28 October 2011

You might as well just order fish sticks

Because when you order a premium fish at a restaurant, you're probably not going to get it.  Here's what the Boston Globe found:
The sliver of raw fish sold as white tuna at Skipjack’s in Foxborough was actually escolar, an oily, cheaper species banned in Japan because it can make people sick. The Alaskan butterfish at celebrity chef Ming Tsai’s Blue Ginger in Wellesley was really sablefish, traditionally a staple at Jewish delicatessens, not upscale dining establishments.

At Chau Chow Seafood Restaurant in Dorchester, the $23 flounder fillet turned out to be a Vietnamese catfish known as swai - nutritionally inferior and often priced under $4 a pound.
Those were among the findings of a five-month Globe investigation into the mislabeling of fish. It showed that Massachusetts consumers routinely and unwittingly overpay for less desirable, sometimes undesirable, species - or buy seafood that is simply not what it is advertised to be. In many cases, the fish was caught thousands of miles away and frozen, not hauled in by local fishermen, as the menu claimed...

The Globe collected fish from 134 restaurants, grocery stores, and seafood markets from Leominster to Provincetown, and hired a laboratory in Canada to conduct DNA testing on the samples. Analyses by the DNA lab and other scientists showed that 87 of 183 were sold with the wrong species name - 48 percent...

The Globe-sponsored DNA testing found 24 of the 26 red snapper samples were in fact other, less prized species... All 23 white tuna samples tested as some other type of fish, usually escolar, which is nicknamed the “ex-lax’’ fish by some in the industry because of the digestion problems it can cause...

Seafood substitution can take place anywhere along the international route most wild and farmed fish take to a diner’s plate in the United States. The practice is carried out by fishermen, importers, wholesalers, restaurants, and stores...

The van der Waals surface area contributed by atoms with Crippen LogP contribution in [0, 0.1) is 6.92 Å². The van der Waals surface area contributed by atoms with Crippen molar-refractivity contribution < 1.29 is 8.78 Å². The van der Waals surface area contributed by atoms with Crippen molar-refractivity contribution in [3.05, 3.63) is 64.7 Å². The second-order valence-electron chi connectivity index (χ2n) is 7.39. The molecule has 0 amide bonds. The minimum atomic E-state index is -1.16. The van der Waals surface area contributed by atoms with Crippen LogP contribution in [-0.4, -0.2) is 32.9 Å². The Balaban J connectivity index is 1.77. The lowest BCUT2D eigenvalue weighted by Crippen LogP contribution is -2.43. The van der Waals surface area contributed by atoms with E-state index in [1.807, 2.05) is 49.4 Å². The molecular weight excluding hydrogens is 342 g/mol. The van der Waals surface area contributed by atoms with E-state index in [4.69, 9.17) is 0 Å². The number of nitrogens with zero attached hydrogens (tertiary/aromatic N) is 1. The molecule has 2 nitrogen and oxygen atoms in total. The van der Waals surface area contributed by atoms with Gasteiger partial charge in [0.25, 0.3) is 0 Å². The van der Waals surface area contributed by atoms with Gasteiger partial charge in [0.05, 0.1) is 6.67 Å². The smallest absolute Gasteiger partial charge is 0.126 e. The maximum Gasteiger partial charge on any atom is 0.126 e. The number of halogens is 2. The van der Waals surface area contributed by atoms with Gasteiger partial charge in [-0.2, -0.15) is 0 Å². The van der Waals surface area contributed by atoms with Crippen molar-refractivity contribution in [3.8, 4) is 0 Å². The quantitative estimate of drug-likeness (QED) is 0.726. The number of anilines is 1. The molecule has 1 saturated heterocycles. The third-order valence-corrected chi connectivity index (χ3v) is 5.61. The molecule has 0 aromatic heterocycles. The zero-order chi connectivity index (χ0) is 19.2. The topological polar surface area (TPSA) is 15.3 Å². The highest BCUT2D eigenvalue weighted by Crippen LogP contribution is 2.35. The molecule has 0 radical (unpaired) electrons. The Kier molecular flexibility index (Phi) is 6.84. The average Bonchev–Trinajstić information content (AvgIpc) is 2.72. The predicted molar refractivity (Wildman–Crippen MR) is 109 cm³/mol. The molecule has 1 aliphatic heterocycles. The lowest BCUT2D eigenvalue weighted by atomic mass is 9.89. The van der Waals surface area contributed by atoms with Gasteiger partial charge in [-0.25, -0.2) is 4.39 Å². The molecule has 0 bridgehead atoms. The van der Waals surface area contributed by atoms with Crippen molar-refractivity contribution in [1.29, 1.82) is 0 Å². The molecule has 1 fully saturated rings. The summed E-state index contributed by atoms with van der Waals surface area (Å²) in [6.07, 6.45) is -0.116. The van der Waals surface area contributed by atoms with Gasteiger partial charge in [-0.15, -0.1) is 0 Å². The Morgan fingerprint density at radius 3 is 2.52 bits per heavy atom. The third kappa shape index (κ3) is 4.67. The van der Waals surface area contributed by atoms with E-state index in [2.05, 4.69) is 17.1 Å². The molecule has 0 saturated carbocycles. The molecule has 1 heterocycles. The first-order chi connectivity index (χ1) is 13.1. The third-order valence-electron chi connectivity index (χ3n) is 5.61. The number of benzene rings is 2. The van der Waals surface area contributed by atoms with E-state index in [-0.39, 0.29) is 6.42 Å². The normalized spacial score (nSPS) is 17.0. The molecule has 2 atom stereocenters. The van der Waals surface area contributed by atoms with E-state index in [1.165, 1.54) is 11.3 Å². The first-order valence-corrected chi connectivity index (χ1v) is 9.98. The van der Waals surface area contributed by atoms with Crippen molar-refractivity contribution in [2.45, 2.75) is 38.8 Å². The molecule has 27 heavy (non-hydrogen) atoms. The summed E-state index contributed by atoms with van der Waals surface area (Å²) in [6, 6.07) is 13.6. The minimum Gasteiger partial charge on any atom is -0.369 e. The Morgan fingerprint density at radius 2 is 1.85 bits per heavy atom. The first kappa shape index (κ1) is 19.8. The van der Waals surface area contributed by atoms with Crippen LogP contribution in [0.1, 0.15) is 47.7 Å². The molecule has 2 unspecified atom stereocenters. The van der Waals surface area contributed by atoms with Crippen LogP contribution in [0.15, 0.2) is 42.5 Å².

More at the link, and it's not very cheerful, because you know these are not innocent mistakes.

Via Consumerist, via the crazy cat lady.


  1. Was this done in conjunction with Consumer Reports? Because mine came yesterday and they did the same sort of investigation.

  2. Escolar...bleeuch...

  3. Phyllis, I think the Consumerist website is connected to Consumer Reports.

    But after I read your message I went upstairs and found our issue that arrived yesterday. Looks like the CR report involves NYC food sources, while the Boston Globe one was done in the Bay area.

    Interesting to see that similar results are being obtained in different locations.

    p.s. in Minnesota a good serving of walleye and other local fish will come with the skin on, so there's no doubt re the identity.

  4. They've done studies here in Florida and many places were serving Basa instead of Grouper(a much cheaper fish). Quite a few restaurants now just say Basa on the menu and as it's pretty decent, the problem is solved. (As long as you don't want Grouper.

  5. I remember as a child in Boston, or on vacation on the Cape or in Gloucester, going down to the docks and picking out freshly caught lobster for something like 29 cents a pound, or maybe even apiece.

  6. I have similar pleasant memories, Barb - getting fresh salmon from fishermen in the state of Washington, and especially going to the docks during Mardi Gras one year to get a bucketful of shrimp from a shrimper for a couple bucks.

  7. A local Los Angeles news station did a similar investigation a couple of years ago. Tilapia was often "mislabeled" as Chilean sea bass or other more expensive species, even at high end seafood restaurants in cities like Malibu. I got the impression that this is an industry-wide practice and that the FDA and other regulatory agencies are purposely turning a blind eye to it.

  8. That explains why the restaurant was so defensive when I phoned to tell them not to serve any more of the swordfish steak that had given us diarrhea.

  9. I remember reading a similar report in the Sacramento area about a year or more ago. One of the local sushi restaurants (Mikuni) was the only one that all of the high end fish that was advertised was actually served and seemed to be the only one that actually served Red Snapper. Obviously, they framed the report and hung it up for everyone to see when they entered the restaurant.

    It's such a sad snapshot of our society where such lying, cheating and greed is so rampant with no fear of retribution or punishment.


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